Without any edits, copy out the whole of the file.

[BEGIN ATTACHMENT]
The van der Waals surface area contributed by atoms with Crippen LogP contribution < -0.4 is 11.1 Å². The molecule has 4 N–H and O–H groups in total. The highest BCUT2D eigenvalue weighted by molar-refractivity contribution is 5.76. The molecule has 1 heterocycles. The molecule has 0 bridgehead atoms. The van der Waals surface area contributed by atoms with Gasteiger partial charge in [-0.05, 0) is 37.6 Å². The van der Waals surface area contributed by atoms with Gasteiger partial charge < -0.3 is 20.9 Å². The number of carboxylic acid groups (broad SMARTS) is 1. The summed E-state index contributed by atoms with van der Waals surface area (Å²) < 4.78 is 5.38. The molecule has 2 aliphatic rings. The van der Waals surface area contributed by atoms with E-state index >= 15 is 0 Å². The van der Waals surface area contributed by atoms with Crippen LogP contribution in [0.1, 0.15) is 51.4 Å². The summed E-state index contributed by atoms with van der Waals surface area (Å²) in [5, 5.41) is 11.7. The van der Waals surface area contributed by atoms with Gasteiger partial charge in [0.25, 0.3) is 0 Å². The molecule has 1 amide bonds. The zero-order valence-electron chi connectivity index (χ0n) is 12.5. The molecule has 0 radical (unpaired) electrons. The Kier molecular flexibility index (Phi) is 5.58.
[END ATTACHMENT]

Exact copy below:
The van der Waals surface area contributed by atoms with Crippen LogP contribution < -0.4 is 11.1 Å². The molecule has 4 N–H and O–H groups in total. The highest BCUT2D eigenvalue weighted by molar-refractivity contribution is 5.76. The molecule has 1 heterocycles. The molecule has 0 bridgehead atoms. The van der Waals surface area contributed by atoms with Gasteiger partial charge in [-0.05, 0) is 37.6 Å². The van der Waals surface area contributed by atoms with Gasteiger partial charge < -0.3 is 20.9 Å². The number of carboxylic acid groups (broad SMARTS) is 1. The summed E-state index contributed by atoms with van der Waals surface area (Å²) < 4.78 is 5.38. The molecule has 2 aliphatic rings. The van der Waals surface area contributed by atoms with E-state index >= 15 is 0 Å². The van der Waals surface area contributed by atoms with Crippen LogP contribution in [0.1, 0.15) is 51.4 Å². The summed E-state index contributed by atoms with van der Waals surface area (Å²) in [5, 5.41) is 11.7. The van der Waals surface area contributed by atoms with Gasteiger partial charge in [0.25, 0.3) is 0 Å². The molecule has 1 amide bonds. The zero-order valence-electron chi connectivity index (χ0n) is 12.5. The molecule has 0 radical (unpaired) electrons. The Kier molecular flexibility index (Phi) is 5.58.